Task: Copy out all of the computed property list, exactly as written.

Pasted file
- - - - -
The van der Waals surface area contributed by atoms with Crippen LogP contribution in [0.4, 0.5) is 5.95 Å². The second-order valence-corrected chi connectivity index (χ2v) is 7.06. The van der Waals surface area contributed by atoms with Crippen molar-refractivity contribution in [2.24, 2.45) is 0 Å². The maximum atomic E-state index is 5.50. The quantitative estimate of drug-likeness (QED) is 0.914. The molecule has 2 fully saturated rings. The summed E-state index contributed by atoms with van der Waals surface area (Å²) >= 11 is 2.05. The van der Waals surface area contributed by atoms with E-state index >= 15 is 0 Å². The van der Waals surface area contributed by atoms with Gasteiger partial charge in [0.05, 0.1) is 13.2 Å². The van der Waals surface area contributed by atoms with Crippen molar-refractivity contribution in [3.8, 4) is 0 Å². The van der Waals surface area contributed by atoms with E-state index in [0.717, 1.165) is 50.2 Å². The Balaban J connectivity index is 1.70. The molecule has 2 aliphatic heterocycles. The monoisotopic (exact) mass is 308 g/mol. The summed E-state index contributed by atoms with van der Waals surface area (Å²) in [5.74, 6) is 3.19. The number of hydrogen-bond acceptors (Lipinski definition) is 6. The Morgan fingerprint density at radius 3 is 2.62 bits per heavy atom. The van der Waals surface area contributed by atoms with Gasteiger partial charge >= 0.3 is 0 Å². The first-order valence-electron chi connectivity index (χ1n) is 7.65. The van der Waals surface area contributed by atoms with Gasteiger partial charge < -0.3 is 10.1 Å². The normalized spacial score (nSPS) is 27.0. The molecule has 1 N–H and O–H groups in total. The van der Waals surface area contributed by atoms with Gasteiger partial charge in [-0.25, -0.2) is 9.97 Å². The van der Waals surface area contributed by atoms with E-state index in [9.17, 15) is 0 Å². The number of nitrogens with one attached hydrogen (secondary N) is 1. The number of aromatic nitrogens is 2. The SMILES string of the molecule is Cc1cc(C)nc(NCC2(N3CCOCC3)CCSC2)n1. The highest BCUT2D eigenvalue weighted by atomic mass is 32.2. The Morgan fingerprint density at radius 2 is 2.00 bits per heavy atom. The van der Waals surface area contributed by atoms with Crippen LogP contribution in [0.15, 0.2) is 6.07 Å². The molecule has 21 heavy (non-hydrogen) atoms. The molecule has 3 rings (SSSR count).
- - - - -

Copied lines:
The van der Waals surface area contributed by atoms with Crippen LogP contribution in [0.4, 0.5) is 5.95 Å². The second-order valence-corrected chi connectivity index (χ2v) is 7.06. The van der Waals surface area contributed by atoms with Crippen molar-refractivity contribution in [2.24, 2.45) is 0 Å². The maximum atomic E-state index is 5.50. The quantitative estimate of drug-likeness (QED) is 0.914. The molecule has 2 fully saturated rings. The summed E-state index contributed by atoms with van der Waals surface area (Å²) >= 11 is 2.05. The van der Waals surface area contributed by atoms with E-state index >= 15 is 0 Å². The van der Waals surface area contributed by atoms with Gasteiger partial charge in [0.05, 0.1) is 13.2 Å². The van der Waals surface area contributed by atoms with Crippen molar-refractivity contribution in [3.8, 4) is 0 Å². The van der Waals surface area contributed by atoms with E-state index in [0.717, 1.165) is 50.2 Å². The Balaban J connectivity index is 1.70. The molecule has 2 aliphatic heterocycles. The monoisotopic (exact) mass is 308 g/mol. The summed E-state index contributed by atoms with van der Waals surface area (Å²) in [5.74, 6) is 3.19. The number of hydrogen-bond acceptors (Lipinski definition) is 6. The Morgan fingerprint density at radius 3 is 2.62 bits per heavy atom. The van der Waals surface area contributed by atoms with Gasteiger partial charge >= 0.3 is 0 Å². The first-order valence-electron chi connectivity index (χ1n) is 7.65. The van der Waals surface area contributed by atoms with Gasteiger partial charge < -0.3 is 10.1 Å². The normalized spacial score (nSPS) is 27.0. The molecule has 1 N–H and O–H groups in total. The van der Waals surface area contributed by atoms with Gasteiger partial charge in [-0.25, -0.2) is 9.97 Å². The van der Waals surface area contributed by atoms with E-state index in [9.17, 15) is 0 Å². The number of nitrogens with one attached hydrogen (secondary N) is 1. The number of aromatic nitrogens is 2. The SMILES string of the molecule is Cc1cc(C)nc(NCC2(N3CCOCC3)CCSC2)n1. The highest BCUT2D eigenvalue weighted by atomic mass is 32.2. The Morgan fingerprint density at radius 2 is 2.00 bits per heavy atom. The van der Waals surface area contributed by atoms with Crippen LogP contribution in [0.15, 0.2) is 6.07 Å². The molecule has 21 heavy (non-hydrogen) atoms. The molecule has 3 rings (SSSR count).